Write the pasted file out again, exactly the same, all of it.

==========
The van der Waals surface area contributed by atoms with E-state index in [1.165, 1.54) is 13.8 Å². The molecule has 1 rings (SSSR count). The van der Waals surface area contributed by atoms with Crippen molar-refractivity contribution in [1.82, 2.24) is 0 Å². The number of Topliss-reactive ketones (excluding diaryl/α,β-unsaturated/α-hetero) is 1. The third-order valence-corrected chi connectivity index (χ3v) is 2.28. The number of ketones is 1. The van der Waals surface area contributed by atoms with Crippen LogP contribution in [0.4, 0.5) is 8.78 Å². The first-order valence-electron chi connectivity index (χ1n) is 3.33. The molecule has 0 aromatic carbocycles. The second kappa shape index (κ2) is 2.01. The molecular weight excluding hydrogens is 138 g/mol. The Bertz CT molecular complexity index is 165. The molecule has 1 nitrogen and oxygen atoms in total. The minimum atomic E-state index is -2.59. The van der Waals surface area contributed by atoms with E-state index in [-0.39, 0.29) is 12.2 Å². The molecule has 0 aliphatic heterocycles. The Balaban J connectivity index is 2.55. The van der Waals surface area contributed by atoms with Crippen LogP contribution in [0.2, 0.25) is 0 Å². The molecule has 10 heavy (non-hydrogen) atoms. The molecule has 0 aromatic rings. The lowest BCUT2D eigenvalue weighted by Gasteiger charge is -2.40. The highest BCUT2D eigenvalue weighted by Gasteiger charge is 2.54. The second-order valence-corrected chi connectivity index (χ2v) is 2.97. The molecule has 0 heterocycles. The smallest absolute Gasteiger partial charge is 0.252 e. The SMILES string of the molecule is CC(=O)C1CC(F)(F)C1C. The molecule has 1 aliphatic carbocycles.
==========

The van der Waals surface area contributed by atoms with E-state index in [1.165, 1.54) is 13.8 Å². The molecule has 1 rings (SSSR count). The van der Waals surface area contributed by atoms with Crippen molar-refractivity contribution in [1.82, 2.24) is 0 Å². The number of Topliss-reactive ketones (excluding diaryl/α,β-unsaturated/α-hetero) is 1. The third-order valence-corrected chi connectivity index (χ3v) is 2.28. The number of ketones is 1. The van der Waals surface area contributed by atoms with Crippen LogP contribution in [0.4, 0.5) is 8.78 Å². The first-order valence-electron chi connectivity index (χ1n) is 3.33. The molecule has 0 aromatic carbocycles. The second kappa shape index (κ2) is 2.01. The molecular weight excluding hydrogens is 138 g/mol. The Bertz CT molecular complexity index is 165. The molecule has 1 nitrogen and oxygen atoms in total. The minimum atomic E-state index is -2.59. The van der Waals surface area contributed by atoms with E-state index in [-0.39, 0.29) is 12.2 Å². The molecule has 0 aliphatic heterocycles. The Balaban J connectivity index is 2.55. The van der Waals surface area contributed by atoms with Crippen LogP contribution in [0.2, 0.25) is 0 Å². The molecule has 10 heavy (non-hydrogen) atoms. The molecule has 0 aromatic rings. The lowest BCUT2D eigenvalue weighted by Gasteiger charge is -2.40. The highest BCUT2D eigenvalue weighted by Gasteiger charge is 2.54. The second-order valence-corrected chi connectivity index (χ2v) is 2.97. The molecule has 0 heterocycles. The smallest absolute Gasteiger partial charge is 0.252 e. The SMILES string of the molecule is CC(=O)C1CC(F)(F)C1C. The molecule has 1 aliphatic carbocycles.